We're hard at work finally, putting the new site look up, and making sure all the content is fresh and newly updated. Please bear with us over the next week or two if you find something missing or a broken link or two. We are working hard to get caught up so if something doesn't work right today, please check back tomorrow!
If you're looking around for a few of the sections we had before, I'm sorry to say that some of them are just plain gone. I decided it was time to narrow the focus of the site a bit to make sure we can really do a good job of covering the things we kept around. We were getting a little thin before, trying to offer something for everyone. We've got a new sitemap here though, so you can see all the sections.
Understanding the points of sail is the first skill you must begin to master when you start sailing. Well, I suppose another way of stating the importance of mastering the different points of sail would be to say that if you ever want to get where you want to go, or back home again, you must understand how to sail at all different points of sail.
Using the image below, we can define the various points of sail by the relationship to the direction of the wind. If you are pointed directly into the wind, you are said to be "in irons" which basically means you aren't going anywhere. Often as you raise or lower sails, you may choose to point your boat directly into the wind, this basically takes your sails out of service and so makes it easier to raise or lower them without extra pressure from the wind. But normally, you'll learn to avoid being pointed directly into the wind. The idea is to select a point of sail that is the most appropriate to really two basic things, the first being the direction you ultimately want to travel in, and the second being the relative force of the wind.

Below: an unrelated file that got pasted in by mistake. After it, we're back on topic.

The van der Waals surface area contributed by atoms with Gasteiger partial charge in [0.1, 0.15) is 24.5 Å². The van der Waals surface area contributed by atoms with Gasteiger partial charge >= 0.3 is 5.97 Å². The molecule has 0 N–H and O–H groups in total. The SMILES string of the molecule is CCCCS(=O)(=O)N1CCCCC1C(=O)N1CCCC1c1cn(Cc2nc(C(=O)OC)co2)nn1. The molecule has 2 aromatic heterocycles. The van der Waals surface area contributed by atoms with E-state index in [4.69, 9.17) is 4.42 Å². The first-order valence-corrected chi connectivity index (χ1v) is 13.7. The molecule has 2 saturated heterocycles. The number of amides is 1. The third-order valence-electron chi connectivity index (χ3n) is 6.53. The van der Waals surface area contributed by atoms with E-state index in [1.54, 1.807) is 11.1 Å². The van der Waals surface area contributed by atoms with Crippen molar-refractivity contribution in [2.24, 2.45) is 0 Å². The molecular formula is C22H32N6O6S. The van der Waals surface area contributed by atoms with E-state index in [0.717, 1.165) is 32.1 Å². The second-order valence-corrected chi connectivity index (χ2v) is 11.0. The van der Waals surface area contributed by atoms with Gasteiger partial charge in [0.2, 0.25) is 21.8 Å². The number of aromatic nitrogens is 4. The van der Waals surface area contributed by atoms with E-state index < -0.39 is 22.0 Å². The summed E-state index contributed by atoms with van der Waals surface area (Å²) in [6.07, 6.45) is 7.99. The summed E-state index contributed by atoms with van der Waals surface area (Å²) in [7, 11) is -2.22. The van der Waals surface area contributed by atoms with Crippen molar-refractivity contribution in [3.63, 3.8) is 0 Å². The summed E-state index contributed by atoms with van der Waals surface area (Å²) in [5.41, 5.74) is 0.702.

You see, when sailing "close hauled", you are typically configured in a way is working the rigging about as hard as you can work it. Your speed is generally high in this configuration, but the stress on the boat is also high, and when the wind picks up, the boat will heel more and be working under a greater load than it is when you ease of towards more of a "reach" configuration.
Often the most comfortable sailing is done when you are "running" downwind. Additionally, downwind running is also the ideal direction for deploying a spinnaker sail, a large, lightwieght sail that is often referred to as a kite or chute.